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As McCain Slips, RNC Wannabes Get Bold

As McCain Slips, RNC Wannabes Get Bold

By Reid Wilson - October 29, 2008

The 2008 elections haven't even ended yet and already the first contest of 2009 is well under way. Sources tell Real Clear Politics that several prominent GOPers have already begun jockeying for position to run for chair of the Republican National Committee.

But candidates may have a tougher time getting through what may be a crowded field than they expected. Two sources say current RNC chairman Mike Duncan has held discussions about the possibility of seeking a second term when members vote in January, with one source saying Duncan has already made phone calls to some RNC members.

"Duncan certainly has earned the respect of people," said one Midwestern party chairman who asked not to be named discussing internal politics.

Others, including South Carolina party chairman Katon Dawson, former Tennessee party chief Chip Saltsman and Michigan party head Saul Anuzis, are all said to be contemplating a bid for an upgrade to the national office. The Atlantic's Marc Ambinder reported Tuesday that Texas Republican Party chairwoman Tina Benkiser has started making phone calls to gauge support.

Dawson, of South Carolina, has been the most open in making preparations many see as a prelude to a bid for the top spot. Two weekends after the election, Dawson will host a group of RNC members and GOP officials at a conference designed to examine the outcome of the 2008 elections at a posh resort in Myrtle Beach.

Dawson also lunched with prominent conservative bloggers including Matt Lewis and Patrick Ruffini, among others, according to one source with knowledge of the meeting. The group was assembled by New Media Strategies, which reached out to Dawson, the source said.

Anuzis, who has long denied interest in the race, was recently thrust into the limelight after loud objections to Senator John McCain's decision to pull out of Michigan. That decision could be a catalyst for his renewed interest in the race.

It is little wonder, though, that so many state party chairs are interested in the race. Several GOP officials and aides said state chairs are frustrated with McCain's campaign thanks to a marked lack of attention. "They never properly utilized or incorporated or listened to the state chairmen," one Eastern party chair. "They made a lot of tactical decisions and a lot of message decisions that I think they could have benefited from the state chairman, to find out where the country's at."

Few will openly discuss the election, which would take place on January 23 and hinge on the votes of the 168 members of the Republican National Committee. That's because if McCain is elected president, he would likely pick his own nominee, who would then be elected unanimously. Only if McCain loses on Tuesday would the RNC feel free to pick its own chair.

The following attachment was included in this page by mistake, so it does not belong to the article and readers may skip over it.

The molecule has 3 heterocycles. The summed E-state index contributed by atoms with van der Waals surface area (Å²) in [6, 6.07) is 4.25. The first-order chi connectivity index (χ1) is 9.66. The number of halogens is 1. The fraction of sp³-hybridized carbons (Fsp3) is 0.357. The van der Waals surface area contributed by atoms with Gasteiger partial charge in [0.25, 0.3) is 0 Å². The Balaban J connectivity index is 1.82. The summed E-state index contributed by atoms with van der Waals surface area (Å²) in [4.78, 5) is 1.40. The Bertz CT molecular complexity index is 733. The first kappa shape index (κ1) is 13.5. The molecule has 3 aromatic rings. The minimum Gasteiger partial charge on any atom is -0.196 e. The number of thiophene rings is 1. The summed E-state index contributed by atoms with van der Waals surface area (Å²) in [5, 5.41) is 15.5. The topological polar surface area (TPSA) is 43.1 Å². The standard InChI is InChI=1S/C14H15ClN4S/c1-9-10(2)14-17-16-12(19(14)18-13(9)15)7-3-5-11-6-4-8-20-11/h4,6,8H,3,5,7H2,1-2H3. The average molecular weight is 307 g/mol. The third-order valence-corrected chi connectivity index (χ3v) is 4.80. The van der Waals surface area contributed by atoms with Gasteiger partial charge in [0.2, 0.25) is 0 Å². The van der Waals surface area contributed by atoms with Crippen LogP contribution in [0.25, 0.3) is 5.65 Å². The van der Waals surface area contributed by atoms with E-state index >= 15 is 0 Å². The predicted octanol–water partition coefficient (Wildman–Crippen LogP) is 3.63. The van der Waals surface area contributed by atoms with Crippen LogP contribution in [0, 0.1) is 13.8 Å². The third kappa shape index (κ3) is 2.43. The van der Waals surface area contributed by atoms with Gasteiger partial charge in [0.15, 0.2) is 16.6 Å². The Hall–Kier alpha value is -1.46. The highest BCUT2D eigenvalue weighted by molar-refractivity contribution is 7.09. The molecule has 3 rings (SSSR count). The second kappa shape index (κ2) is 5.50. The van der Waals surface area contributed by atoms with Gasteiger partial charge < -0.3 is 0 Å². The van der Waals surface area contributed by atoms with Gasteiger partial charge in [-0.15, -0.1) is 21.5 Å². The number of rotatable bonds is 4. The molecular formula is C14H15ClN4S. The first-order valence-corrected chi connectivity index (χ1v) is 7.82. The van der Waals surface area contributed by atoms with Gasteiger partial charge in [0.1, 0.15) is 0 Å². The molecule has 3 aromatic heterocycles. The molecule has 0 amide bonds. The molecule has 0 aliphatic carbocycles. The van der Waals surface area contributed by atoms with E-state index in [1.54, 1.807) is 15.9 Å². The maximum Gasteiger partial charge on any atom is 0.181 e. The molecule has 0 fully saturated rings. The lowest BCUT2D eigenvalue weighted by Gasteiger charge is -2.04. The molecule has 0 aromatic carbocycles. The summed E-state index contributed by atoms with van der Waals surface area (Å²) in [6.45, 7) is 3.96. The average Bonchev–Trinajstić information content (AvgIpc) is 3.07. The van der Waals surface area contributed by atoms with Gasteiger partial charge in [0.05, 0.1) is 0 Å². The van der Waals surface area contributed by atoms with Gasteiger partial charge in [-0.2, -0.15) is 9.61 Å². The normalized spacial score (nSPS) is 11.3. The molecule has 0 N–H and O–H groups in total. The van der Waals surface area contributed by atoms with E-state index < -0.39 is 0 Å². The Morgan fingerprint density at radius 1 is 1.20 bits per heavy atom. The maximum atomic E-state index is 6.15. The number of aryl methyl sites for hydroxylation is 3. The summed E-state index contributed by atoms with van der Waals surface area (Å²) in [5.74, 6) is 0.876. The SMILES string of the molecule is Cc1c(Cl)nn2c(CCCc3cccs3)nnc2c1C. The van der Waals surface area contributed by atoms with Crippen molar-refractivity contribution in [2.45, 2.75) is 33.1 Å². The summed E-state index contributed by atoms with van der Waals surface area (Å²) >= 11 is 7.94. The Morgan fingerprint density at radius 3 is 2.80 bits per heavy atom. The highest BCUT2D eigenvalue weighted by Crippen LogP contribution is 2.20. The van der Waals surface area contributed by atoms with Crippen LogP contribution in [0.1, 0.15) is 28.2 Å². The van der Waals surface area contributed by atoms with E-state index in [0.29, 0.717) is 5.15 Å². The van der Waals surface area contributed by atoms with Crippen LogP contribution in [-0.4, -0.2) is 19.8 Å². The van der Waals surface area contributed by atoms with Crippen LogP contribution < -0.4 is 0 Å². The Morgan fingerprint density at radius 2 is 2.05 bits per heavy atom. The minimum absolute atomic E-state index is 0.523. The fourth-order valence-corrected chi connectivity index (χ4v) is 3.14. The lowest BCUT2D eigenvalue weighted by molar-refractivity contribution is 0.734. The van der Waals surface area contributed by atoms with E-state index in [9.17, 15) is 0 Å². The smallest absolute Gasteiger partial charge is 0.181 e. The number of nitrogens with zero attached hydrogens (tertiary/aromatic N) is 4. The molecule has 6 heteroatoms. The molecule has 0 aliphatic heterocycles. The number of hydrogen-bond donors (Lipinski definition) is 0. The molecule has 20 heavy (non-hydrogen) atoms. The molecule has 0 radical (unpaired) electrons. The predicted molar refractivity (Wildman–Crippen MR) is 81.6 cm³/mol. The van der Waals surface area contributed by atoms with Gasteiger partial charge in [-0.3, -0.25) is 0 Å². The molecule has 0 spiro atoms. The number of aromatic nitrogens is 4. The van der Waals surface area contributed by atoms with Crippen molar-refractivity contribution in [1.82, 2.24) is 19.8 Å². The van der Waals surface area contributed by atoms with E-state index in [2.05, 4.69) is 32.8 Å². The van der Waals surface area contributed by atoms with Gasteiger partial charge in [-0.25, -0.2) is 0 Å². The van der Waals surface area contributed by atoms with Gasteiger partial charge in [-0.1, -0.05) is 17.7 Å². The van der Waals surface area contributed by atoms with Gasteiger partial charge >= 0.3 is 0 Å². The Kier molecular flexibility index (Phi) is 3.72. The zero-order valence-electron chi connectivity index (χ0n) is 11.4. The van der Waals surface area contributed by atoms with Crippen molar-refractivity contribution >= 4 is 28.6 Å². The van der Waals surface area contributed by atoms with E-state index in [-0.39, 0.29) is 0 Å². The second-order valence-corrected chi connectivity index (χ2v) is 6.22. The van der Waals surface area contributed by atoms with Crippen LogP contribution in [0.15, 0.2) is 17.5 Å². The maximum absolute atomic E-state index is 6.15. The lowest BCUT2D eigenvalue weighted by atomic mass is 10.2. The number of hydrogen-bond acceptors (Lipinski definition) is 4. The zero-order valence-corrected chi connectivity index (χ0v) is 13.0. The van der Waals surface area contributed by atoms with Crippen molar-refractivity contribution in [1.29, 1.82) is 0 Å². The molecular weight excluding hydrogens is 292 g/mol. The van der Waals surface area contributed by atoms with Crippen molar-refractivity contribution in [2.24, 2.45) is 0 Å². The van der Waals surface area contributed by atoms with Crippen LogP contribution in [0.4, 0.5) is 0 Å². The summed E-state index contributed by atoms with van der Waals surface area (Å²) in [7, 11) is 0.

Hence the unwillingness to discuss one's own race, lest one appear to suggest McCain may lose. Even Duncan, the current national chairman, wouldn't discuss his own future. "Chairman Duncan talks to RNC members and leaders within the party each and every day. With that said, he has not made any decisions concerning his future plans," RNC communications director Danny Diaz told RCP. "In addition, we believe that President McCain will name his RNC Chairman some time next year."

As McCain's chances appear to dwindle, potential candidates are showing less caution about appearing to assume, too soon, that a Democrat will control the White House. "You've had a small group of people running now for a long time and [the RNC] is certainly ripe for change," said the Midwestern party chair.

The party's central committee could also face some candidates not currently among them. Saltsman, a former top adviser to ex-Senate Majority Leader Bill Frist who then ran Governor Mike Huckabee's presidential campaign, is said to be taking a close look at the race. Huckabee's former campaign chief has called others likely to run for chair to tell them he has considered the contest.

Michael Steele, the GOPAC chairman and former Maryland lieutenant governor, is considering his own run after very public overtures toward the job after the 2004 elections. That year, he was bypassed in favor of Ken Mehlman, and has told associates he will take a lower key approach this time around, the Atlantic's Ambinder first reported.

Then again, some fans have reached out to former Massachusetts Governor Mitt Romney, urging him to consider the race, multiple sources say. "There are a lot of people who are asking Mr. Romney to consider it," said Ron Kaufman, seen as Romney's biggest backer on the RNC. Still, he was quick to add, Romney "is focused on one thing: Helping McCain win. Call him optimistic, but he doesn't think this thing is over yet."

Romney spokesman Eric Fehrnstrom echoed the point. "Governor Romney is pouring all his energy into electing McCain-Palin and other Republicans," Fehrnstrom said. "He hasn't expressed any interest in the party chairmanship and he's taken no steps in pursuit of it."

As Election Day creeps closer and a McCain loss and steep drops in the House and Senate seemingly more certain by the hour, some Republicans are looking to the race for RNC chairman as a jumping-off point for a new beginning. "This is the second election in a row where we've been badly out-hustled, badly out-organized," the Eastern party chairman agreed. Citing technology as an example of something on which Democrats are far ahead of the GOP, he said: "We've got to figure out a way to get back into the game on that. At least a few of these guys definitely understand that."

Reid Wilson is an associate editor and writer for RealClearPolitics. He can be reached at reid@realclearpolitics.com

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